no oil WFPB diet



  • @aquabluebabe check your BMR and activity level settings as well as your weight and height that you have listed in Cronometer. These settings that can affect your targets. Learn more about setting up your profile here:

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  • Hi Aquabluebabe,

    Do you have a weight loss goal set? Your weight loss goal may be reducing your calories to a very low amount, and you might like to consider setting a lower rate of weight loss. This will give you some more calories to work with while trying to reach your goals.


    Karen Stark
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  • @aquabluebabe

    I just calculated your BMI and although it may feel like you have a lot to lose, objectively speaking, you have a small amount of additional weight. :) I would suggest aiming for a 1/2 lb - 1/4 lb of weight per week as this is more likely to be sustainable and not have a negative impact on your metabolism.

    Susan Macfarlane, MScA, RD
    Registered Dietitian Nutritionist
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  • Ive recently started trying a no oil WFPB diet - and I want to limit my calories from fat to 10%. But this seems kind of impossible? Even if I dont eat avocado/nuts/tahini etc., I still end up with about 15%. Does anyone else have this issue? (Maybe its because I dont eat enough calories or eat too many beans/tofu?)

  • Beans and tofu must be limited. Chef AJ's diet is WFPB and easily controls fat.

  • @iamthewalrus

    Professionally speaking, I do feel that quality of diet is more important than macronutrient distribution. While I do encourage limiting added and concentrated fats, there are a lot of nutrients that can be attained from consuming nuts, seeds, nut butters, and avocado.

    Kind regards,

    Susan Macfarlane, MScA, RD
    Registered Dietitian Nutritionist
    As always, any and all postings here are covered by our T&Cs:

  • yeah, I was really surprised how easily fat adds up! I didn't want to stop eating nuts etc because I think they can offer a lot in terms of nutrition, but even if I DO give all these things up (very sad) I still cant make it . Maybe ill just have to be a bit more flexible on the 10% thing. thanks for your answers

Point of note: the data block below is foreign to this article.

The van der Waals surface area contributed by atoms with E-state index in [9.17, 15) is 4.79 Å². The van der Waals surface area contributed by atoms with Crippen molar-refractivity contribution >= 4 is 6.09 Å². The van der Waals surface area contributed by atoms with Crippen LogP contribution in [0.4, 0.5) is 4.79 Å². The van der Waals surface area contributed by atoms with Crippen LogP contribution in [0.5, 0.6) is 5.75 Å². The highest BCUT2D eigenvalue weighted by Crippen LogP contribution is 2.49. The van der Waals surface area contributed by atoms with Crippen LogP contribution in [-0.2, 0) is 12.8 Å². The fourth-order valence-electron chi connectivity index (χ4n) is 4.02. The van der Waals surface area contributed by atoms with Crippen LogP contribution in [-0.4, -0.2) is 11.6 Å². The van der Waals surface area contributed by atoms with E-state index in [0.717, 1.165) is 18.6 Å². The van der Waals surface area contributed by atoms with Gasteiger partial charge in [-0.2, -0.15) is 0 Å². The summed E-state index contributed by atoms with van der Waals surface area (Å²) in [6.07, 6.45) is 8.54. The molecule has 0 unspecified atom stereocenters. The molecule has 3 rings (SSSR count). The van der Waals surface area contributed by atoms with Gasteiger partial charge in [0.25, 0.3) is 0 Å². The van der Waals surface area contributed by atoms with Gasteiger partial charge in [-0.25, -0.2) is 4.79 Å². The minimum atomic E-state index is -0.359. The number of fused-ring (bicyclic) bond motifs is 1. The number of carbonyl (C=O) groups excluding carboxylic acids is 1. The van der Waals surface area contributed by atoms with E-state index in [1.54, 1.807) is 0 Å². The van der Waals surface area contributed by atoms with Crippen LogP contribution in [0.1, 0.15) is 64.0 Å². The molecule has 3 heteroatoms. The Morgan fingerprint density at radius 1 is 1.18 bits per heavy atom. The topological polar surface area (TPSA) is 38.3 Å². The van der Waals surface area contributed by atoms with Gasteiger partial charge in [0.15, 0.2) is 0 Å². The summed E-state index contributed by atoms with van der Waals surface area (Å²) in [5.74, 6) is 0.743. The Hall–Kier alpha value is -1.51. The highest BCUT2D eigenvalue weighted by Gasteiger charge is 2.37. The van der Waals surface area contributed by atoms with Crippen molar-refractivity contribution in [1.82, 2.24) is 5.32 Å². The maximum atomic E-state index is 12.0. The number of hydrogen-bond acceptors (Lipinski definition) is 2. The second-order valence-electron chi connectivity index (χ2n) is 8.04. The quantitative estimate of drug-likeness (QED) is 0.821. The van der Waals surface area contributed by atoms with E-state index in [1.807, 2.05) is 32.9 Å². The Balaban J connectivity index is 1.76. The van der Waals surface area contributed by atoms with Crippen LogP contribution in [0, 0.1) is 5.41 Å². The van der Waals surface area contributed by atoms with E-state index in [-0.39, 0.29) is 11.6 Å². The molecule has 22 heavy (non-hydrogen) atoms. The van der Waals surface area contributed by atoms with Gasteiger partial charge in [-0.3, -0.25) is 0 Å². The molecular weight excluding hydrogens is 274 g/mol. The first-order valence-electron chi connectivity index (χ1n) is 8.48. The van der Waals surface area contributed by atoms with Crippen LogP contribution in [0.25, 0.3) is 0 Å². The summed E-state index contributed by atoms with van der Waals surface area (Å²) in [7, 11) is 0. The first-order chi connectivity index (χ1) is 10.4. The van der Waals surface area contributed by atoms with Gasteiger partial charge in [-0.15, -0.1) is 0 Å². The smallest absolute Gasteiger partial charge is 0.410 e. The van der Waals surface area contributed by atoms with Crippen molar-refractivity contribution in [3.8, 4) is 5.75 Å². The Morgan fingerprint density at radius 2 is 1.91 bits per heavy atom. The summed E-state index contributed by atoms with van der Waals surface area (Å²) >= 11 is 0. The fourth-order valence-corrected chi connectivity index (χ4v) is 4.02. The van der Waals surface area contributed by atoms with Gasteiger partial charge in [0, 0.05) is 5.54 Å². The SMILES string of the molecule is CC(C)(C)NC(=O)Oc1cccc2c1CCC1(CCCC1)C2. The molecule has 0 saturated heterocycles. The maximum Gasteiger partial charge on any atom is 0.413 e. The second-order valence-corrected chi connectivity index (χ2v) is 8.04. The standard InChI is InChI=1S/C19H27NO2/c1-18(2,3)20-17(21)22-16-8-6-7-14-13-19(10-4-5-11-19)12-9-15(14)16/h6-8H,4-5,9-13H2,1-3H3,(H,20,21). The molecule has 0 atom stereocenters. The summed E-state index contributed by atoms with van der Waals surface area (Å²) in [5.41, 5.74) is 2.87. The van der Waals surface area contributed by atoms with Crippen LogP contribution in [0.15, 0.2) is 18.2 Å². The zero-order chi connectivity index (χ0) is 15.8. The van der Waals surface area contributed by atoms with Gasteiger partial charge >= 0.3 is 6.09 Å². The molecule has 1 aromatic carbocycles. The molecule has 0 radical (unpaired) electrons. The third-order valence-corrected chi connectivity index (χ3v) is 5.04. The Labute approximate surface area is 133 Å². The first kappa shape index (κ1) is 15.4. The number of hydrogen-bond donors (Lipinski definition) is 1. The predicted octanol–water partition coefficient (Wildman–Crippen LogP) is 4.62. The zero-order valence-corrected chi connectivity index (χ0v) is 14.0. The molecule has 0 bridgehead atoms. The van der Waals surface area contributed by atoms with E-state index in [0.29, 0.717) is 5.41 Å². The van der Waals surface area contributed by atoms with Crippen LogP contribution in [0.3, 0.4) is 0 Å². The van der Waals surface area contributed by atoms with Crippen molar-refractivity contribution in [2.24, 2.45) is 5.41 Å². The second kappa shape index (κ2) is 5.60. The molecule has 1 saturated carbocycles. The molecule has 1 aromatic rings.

• I'm surprised that I haven't turned into a sweet potato or broccoli floret,,,

  • I've cut added salt out of my meals and now the weight is falling off, food doesn't taste as good, yet. So now, WFPB SOS free...

  • I’m new here and am WFPB and I am really seeing how little fats one can eat to keep it at 15% of the days fat. And how easy it is to go well over my desired protein amount. I want to stay at or under 50g protein. This takes time to enter everything but I’m hoping once I get some recipes logged in it will speed up.

  • @DrPepper I am sos free also. I've found Tasty Salt to be my go-to for salt, It has been a life saver. It does not contain salt but made with herbs. I've tried all other subs, but they were bland and not worth buying. Table Tasty is a game changer...the draw back $$$$$. I buy mine on Amazon and have found it worth the investment....all my food tastes delicious. Good luck!

  • One more person doing WFPB (no s.o.s.). Is anyone else having fun trying to set their macro percentages? I mean I want a MAXIMUM fat, a MINIMUM protein, and the rest in carbs but Chronometer seems to have no easy way to do it.

  • When it comes to protein, I have trouble with percentages. My understanding is that I need a certain weight of protein more or less every day, based on my healthy weight (and, ahem, advanced age!) to preserve and build muscle. Most everything else can fluctuate, but if I don’t consume around 60g complete protein every day, supposedly my body will break down muscle to get whatever it needs.